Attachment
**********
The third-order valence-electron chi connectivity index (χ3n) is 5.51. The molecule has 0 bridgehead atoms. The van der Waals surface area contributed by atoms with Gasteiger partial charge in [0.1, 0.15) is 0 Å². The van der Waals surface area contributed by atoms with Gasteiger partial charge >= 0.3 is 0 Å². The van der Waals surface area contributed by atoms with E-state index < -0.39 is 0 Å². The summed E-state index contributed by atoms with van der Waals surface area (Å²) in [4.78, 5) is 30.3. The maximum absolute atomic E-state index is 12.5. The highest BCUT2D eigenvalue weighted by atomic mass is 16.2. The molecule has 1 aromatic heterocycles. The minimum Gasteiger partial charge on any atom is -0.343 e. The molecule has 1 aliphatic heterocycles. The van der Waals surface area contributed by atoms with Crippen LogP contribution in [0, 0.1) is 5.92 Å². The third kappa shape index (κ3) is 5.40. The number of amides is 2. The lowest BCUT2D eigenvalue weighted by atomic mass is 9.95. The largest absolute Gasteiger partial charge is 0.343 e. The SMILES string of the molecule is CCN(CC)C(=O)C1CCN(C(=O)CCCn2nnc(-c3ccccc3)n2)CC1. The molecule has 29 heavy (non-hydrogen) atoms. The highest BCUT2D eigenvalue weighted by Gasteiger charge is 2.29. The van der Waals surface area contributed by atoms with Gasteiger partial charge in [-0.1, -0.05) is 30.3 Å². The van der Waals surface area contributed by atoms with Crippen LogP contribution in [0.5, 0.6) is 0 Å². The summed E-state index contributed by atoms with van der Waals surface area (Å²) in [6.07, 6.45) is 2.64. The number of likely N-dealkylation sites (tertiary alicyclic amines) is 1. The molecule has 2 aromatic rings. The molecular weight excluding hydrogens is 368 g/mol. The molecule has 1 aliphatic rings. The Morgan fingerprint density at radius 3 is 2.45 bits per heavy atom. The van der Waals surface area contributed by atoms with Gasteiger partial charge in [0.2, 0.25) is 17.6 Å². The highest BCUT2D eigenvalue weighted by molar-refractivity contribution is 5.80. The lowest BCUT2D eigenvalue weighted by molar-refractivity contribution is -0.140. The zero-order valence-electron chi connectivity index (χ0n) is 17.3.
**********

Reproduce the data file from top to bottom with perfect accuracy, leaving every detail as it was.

The third-order valence-electron chi connectivity index (χ3n) is 5.51. The molecule has 0 bridgehead atoms. The van der Waals surface area contributed by atoms with Gasteiger partial charge in [0.1, 0.15) is 0 Å². The van der Waals surface area contributed by atoms with Gasteiger partial charge >= 0.3 is 0 Å². The van der Waals surface area contributed by atoms with E-state index < -0.39 is 0 Å². The summed E-state index contributed by atoms with van der Waals surface area (Å²) in [4.78, 5) is 30.3. The maximum absolute atomic E-state index is 12.5. The highest BCUT2D eigenvalue weighted by atomic mass is 16.2. The molecule has 1 aromatic heterocycles. The minimum Gasteiger partial charge on any atom is -0.343 e. The molecule has 1 aliphatic heterocycles. The van der Waals surface area contributed by atoms with Crippen LogP contribution in [0, 0.1) is 5.92 Å². The third kappa shape index (κ3) is 5.40. The number of amides is 2. The lowest BCUT2D eigenvalue weighted by atomic mass is 9.95. The largest absolute Gasteiger partial charge is 0.343 e. The SMILES string of the molecule is CCN(CC)C(=O)C1CCN(C(=O)CCCn2nnc(-c3ccccc3)n2)CC1. The molecule has 29 heavy (non-hydrogen) atoms. The highest BCUT2D eigenvalue weighted by Gasteiger charge is 2.29. The van der Waals surface area contributed by atoms with Gasteiger partial charge in [-0.1, -0.05) is 30.3 Å². The van der Waals surface area contributed by atoms with Crippen LogP contribution in [0.5, 0.6) is 0 Å². The summed E-state index contributed by atoms with van der Waals surface area (Å²) in [6.07, 6.45) is 2.64. The number of likely N-dealkylation sites (tertiary alicyclic amines) is 1. The molecule has 2 aromatic rings. The molecular weight excluding hydrogens is 368 g/mol. The molecule has 1 aliphatic rings. The Morgan fingerprint density at radius 3 is 2.45 bits per heavy atom. The van der Waals surface area contributed by atoms with Gasteiger partial charge in [0.2, 0.25) is 17.6 Å². The highest BCUT2D eigenvalue weighted by molar-refractivity contribution is 5.80. The lowest BCUT2D eigenvalue weighted by molar-refractivity contribution is -0.140. The zero-order valence-electron chi connectivity index (χ0n) is 17.3.